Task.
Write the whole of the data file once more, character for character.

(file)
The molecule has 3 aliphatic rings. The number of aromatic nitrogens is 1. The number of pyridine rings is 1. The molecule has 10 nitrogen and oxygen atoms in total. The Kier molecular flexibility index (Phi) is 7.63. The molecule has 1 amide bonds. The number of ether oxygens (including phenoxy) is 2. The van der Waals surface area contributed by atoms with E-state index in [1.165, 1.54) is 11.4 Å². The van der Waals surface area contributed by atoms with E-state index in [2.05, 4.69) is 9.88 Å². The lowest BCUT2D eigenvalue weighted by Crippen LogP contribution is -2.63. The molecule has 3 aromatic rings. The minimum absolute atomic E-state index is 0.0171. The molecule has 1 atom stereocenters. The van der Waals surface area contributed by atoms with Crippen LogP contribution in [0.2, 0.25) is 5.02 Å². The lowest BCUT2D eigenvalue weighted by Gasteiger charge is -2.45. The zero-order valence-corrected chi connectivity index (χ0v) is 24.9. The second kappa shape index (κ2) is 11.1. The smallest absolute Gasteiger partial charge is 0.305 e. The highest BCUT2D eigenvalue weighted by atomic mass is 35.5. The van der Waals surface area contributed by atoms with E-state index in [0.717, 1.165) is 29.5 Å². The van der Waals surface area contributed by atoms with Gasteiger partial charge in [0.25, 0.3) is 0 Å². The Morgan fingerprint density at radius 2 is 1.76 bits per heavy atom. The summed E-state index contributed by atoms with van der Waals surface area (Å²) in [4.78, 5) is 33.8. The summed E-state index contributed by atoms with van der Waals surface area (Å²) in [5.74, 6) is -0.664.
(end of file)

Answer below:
The molecule has 3 aliphatic rings. The number of aromatic nitrogens is 1. The number of pyridine rings is 1. The molecule has 10 nitrogen and oxygen atoms in total. The Kier molecular flexibility index (Phi) is 7.63. The molecule has 1 amide bonds. The number of ether oxygens (including phenoxy) is 2. The van der Waals surface area contributed by atoms with E-state index in [1.165, 1.54) is 11.4 Å². The van der Waals surface area contributed by atoms with E-state index in [2.05, 4.69) is 9.88 Å². The lowest BCUT2D eigenvalue weighted by Crippen LogP contribution is -2.63. The molecule has 3 aromatic rings. The minimum absolute atomic E-state index is 0.0171. The molecule has 1 atom stereocenters. The van der Waals surface area contributed by atoms with Crippen LogP contribution in [0.2, 0.25) is 5.02 Å². The lowest BCUT2D eigenvalue weighted by Gasteiger charge is -2.45. The zero-order valence-corrected chi connectivity index (χ0v) is 24.9. The second kappa shape index (κ2) is 11.1. The smallest absolute Gasteiger partial charge is 0.305 e. The highest BCUT2D eigenvalue weighted by atomic mass is 35.5. The van der Waals surface area contributed by atoms with E-state index in [0.717, 1.165) is 29.5 Å². The van der Waals surface area contributed by atoms with Gasteiger partial charge in [0.25, 0.3) is 0 Å². The Morgan fingerprint density at radius 2 is 1.76 bits per heavy atom. The summed E-state index contributed by atoms with van der Waals surface area (Å²) in [4.78, 5) is 33.8. The summed E-state index contributed by atoms with van der Waals surface area (Å²) in [5.74, 6) is -0.664.